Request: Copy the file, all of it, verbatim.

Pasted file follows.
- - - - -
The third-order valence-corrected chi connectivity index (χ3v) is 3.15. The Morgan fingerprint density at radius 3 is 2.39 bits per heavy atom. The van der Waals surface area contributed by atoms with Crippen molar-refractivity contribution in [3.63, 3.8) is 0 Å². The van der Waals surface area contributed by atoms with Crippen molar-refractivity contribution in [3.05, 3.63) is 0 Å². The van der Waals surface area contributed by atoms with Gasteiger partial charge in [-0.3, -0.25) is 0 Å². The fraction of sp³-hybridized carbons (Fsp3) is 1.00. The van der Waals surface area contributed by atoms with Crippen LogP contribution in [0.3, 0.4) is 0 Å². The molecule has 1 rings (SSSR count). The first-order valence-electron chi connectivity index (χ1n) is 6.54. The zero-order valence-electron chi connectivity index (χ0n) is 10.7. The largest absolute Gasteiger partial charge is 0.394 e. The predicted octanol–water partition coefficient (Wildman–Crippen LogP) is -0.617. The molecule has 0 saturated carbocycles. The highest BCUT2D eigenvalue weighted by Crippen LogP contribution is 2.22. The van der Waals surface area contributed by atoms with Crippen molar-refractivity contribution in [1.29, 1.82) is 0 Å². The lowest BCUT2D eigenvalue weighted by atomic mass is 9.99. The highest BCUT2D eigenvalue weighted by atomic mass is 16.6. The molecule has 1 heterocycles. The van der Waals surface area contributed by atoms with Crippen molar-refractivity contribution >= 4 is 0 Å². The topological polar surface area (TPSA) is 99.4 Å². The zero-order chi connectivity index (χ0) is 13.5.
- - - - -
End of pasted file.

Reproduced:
The third-order valence-corrected chi connectivity index (χ3v) is 3.15. The Morgan fingerprint density at radius 3 is 2.39 bits per heavy atom. The van der Waals surface area contributed by atoms with Crippen molar-refractivity contribution in [3.63, 3.8) is 0 Å². The van der Waals surface area contributed by atoms with Crippen molar-refractivity contribution in [3.05, 3.63) is 0 Å². The van der Waals surface area contributed by atoms with Gasteiger partial charge in [-0.3, -0.25) is 0 Å². The fraction of sp³-hybridized carbons (Fsp3) is 1.00. The van der Waals surface area contributed by atoms with Crippen LogP contribution in [0.3, 0.4) is 0 Å². The molecule has 1 rings (SSSR count). The first-order valence-electron chi connectivity index (χ1n) is 6.54. The zero-order valence-electron chi connectivity index (χ0n) is 10.7. The largest absolute Gasteiger partial charge is 0.394 e. The predicted octanol–water partition coefficient (Wildman–Crippen LogP) is -0.617. The molecule has 0 saturated carbocycles. The highest BCUT2D eigenvalue weighted by Crippen LogP contribution is 2.22. The van der Waals surface area contributed by atoms with Crippen molar-refractivity contribution in [1.29, 1.82) is 0 Å². The lowest BCUT2D eigenvalue weighted by atomic mass is 9.99. The highest BCUT2D eigenvalue weighted by atomic mass is 16.6. The molecule has 1 heterocycles. The van der Waals surface area contributed by atoms with Crippen molar-refractivity contribution >= 4 is 0 Å². The topological polar surface area (TPSA) is 99.4 Å². The zero-order chi connectivity index (χ0) is 13.5.